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Wednesday, November 28 2012

What They Are Saying About Psychological Foundations of Marketing

PFM_final_cover.jpgSusan Fournier, Professor of Marketing, Boston University

The field of marketing has always drawn inspiration and character from psychology: from marketing’s inception in the science of persuasion; through the cognitive revolution that sought to unravel the complexities of decision-making, memory, and choice; to a non-conscious paradigm exposed through the hard science of neuropsychology; and into the intricate psycho-social terrain of contemporary lives enacted online. This book provides a solid foundation in the concepts, principles, and processes that determine the whys and hows of consumer behavior at its core. With Malcolm Gladwell-style reporting, Kimmel grounds us in classic and state-of-the-art psychological research that can inform and advance marketing academics and practice. If you understand that marketing success rests on a deep understanding of the customer, read this book.


Michael R. Solomon, Professor Marketing, Saint Joseph's University

If indeed we are what we buy, the field of consumer psychology plays an integral role in explaining who we are.  Allan Kimmel offers both scholars and laymen a highly readable overview of the psychological underpinnings of marketing theory and practice.  His synopsis looks backward to the fundamentals of consumer psychology, and forward to emerging areas such as neuromarketing and virtual identity.  It's a great 'one-stop shoppint' solution for readers who want to appreciate the fascinating synergies between psychology and consumption.

Mark Batey, President, Batey Consulting, Oxford UK and author of Brand Meaning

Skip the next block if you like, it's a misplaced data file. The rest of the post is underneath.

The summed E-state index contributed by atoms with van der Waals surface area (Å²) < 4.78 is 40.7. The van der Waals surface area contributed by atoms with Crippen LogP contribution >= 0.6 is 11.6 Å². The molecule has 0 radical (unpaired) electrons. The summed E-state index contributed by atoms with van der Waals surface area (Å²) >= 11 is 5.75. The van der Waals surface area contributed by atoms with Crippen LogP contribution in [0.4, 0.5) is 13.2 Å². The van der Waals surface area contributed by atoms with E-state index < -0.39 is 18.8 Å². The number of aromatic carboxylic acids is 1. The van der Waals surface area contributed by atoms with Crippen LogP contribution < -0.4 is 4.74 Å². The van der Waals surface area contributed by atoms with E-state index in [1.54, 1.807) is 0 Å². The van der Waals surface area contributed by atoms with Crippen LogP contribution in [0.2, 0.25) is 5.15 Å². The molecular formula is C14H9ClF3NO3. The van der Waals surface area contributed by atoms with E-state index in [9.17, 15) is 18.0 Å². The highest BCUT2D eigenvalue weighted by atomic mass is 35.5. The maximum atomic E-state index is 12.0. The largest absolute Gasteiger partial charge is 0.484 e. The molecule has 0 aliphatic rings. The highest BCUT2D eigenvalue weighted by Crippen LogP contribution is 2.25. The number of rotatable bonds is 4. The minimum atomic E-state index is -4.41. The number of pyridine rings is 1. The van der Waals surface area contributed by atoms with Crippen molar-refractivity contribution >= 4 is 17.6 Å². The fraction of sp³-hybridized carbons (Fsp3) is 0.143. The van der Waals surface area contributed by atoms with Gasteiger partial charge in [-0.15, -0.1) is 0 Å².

Allan Kimmel demonstrates why and how psychology and marketing are inseparable.  Amply illustrated with useful examples, this comprehensive book probes all the major themes and facets of the consumer mindset.


Now Available:



Are we influenced by ads even when we fast-forward them?

Do brands extend our personalities?

Why do we spend more when we pay with a credit card?

Psychological Foundations of Marketing considers the impact of psychology on marketing practice and research, and highlights the applied aspects of psychological research in the marketplace. This book presents an introduction to both areas, and provides a survey of the various contributions that psychology has made to the field of marketing.

Each chapter considers a key topic within psychology, outlines the main theories, and presents various practical applications of the research.

Topics covered include:

  • Motivation: The human needs at the root of many consumer behaviors and marketing decisions.
  • Perception: The nature of perceptual selection, attention and organization and how these perceptual processes relate to the evolving marketing landscape.
  • Decision making: How and under what circumstances it is possible to predict consumer choices, attitudes and persuasion?
  • Personality and lifestyle: How insight into consumer personality can be used to formulate marketing plans.
  • Social behavior: The powerful role of social influence on consumption.


Allan Kimmel, Professor of Marketing, ESCP Europe, Paris, France (email:
Author of the following additional books:
Connecting With Consumers: Marketing for New Marketplace Realities (Oxford)
Marketing Communication: New Approaches, Technologies, and Styles (Oxford)
Rumors and Rumor Control: A Manager's Guide to Understanding and Combatting Rumors (LEA/Routledge)
Ethical Issues in Behavioral Research: Basic and Applied Perspectives (Blackwell/Wiley)
Ethical Issues in Applied Social Research (Sage)
Ethics of Human Subject Research (Jossey-Bass)

Friday, August 24 2012

Psychological Foundations of Marketing: The Cover